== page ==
It’s Anti-Bullying Week (12-16th November). Quite rightly the energy and activity of the organisers, the Anti-Bullying Alliance, is on the experience of young people. But bullying is now just as much synonymous with workplaces as with problems at school.
When health and safety reps were asked about the most common issues they have to deal with, the TUC was told that stress came top, bullying and harassment second. And bullying in the public sector in particular – cited by 80% of reps as their biggest challenge.
It’s a paradox for UK employers. The more effort and investment that goes into employee health and wellbeing, the worse the figures around stress and bullying seem to get. The public sector is, again, a prime example. In its Health and Wellbeing survey for 2018, the CIPD acknowledged the public sector had made the most progress: 61% had a standalone wellbeing strategy (compared with 36% in the private sector); 68% agreed employee wellbeing was on their senior leaders’ agendas (51% for the private sector) and 55% that line managers are ‘bought into the importance of wellbeing’ (44% private sector). But still it’s in the public sector where reports of bullying are most prevalent – and high-profile. The BBC Newsnight investigation into a culture of bullying and abuse of power over House of Commons staff continues to send shockwaves around the entire organisation.
The problem with employer attempts to deal with bullying of staff is that they are too blunt. There’s condemnation. Everyone agrees that if there are any cases – although many organisations will assume it’s unlikely in their backyard – they should be stamped on hard.
All this approach does is make it even harder for employees to speak up. An embarrassing, hurtful, sensitive situation is made even more difficult, more serious. Staff keep it to themselves because they can’t see or imagine a positive resolution – it involves too much potential for blame on both side – until the burden becomes unbearable and there’s a crisis. Bullies just work harder to make sure nothing is seen or noticed, that all they’re doing stays under the radar.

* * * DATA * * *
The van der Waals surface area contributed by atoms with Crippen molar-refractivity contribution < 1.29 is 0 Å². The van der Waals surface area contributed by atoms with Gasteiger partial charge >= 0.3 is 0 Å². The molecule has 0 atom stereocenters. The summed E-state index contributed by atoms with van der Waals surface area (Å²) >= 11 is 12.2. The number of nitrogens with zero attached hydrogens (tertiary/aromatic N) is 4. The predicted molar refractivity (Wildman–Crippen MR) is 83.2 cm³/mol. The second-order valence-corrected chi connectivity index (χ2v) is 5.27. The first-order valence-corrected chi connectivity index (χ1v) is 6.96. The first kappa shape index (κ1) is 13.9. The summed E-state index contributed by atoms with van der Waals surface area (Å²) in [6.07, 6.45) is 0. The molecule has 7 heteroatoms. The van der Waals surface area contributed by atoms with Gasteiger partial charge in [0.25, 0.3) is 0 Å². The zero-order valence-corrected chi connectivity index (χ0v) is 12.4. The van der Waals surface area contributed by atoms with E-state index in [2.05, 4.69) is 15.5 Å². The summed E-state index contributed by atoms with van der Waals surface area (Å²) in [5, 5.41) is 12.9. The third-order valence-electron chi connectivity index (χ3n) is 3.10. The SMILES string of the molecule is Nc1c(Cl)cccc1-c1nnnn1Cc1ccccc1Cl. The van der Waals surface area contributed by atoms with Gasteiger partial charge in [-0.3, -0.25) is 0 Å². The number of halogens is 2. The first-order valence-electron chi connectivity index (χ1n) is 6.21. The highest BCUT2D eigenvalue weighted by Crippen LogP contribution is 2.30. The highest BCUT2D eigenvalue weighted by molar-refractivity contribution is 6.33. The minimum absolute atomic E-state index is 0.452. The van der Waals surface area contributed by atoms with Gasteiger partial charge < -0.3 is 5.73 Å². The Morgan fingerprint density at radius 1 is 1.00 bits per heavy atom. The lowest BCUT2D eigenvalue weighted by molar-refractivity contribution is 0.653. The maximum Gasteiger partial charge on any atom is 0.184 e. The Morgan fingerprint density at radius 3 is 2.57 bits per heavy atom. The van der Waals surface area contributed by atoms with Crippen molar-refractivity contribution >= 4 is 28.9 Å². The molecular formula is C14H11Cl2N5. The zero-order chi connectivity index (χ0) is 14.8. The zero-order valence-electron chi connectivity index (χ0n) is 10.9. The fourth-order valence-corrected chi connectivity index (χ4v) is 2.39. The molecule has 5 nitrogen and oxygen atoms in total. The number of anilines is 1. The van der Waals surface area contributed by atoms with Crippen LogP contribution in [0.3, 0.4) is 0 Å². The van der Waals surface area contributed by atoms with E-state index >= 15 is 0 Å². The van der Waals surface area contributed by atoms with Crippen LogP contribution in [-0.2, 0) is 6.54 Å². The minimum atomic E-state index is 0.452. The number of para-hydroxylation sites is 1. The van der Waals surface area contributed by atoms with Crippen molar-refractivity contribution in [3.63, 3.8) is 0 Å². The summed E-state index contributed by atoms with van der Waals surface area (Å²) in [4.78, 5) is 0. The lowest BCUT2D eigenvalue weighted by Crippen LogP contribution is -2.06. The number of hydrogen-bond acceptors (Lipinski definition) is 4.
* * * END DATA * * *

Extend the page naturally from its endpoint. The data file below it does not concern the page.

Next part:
– Organisations need to open up, encourage more honesty, more conversations that deal with root issues of power and inequality – in other words, making constructive challenge a normal and healthy part of the workplace culture. HR need to ask whether their systems and approach are fair and just, do they lead to the kind of confidence that encourages a victim to come forward.
– Having a ‘Clear Air’ culture of open conversations in the workplace, is important for supporting good working practices as well as helping minor issues come to the surface and be resolved early. It also acts as a fundamental way to discourage inappropriate behaviour, pressures and secrecy.
– Ensure there are clear policies in place to respond quickly and build trust. Employees need to feel confidence in the organisation’s response: they will be listened, their concerns dealt with appropriately; that there are trained staff able to provide mediation if necessary; and if the situation demands it, there will be an investigation, carried out professionally and impartially; and that the organisation is open, fair and reasonable in everything it does.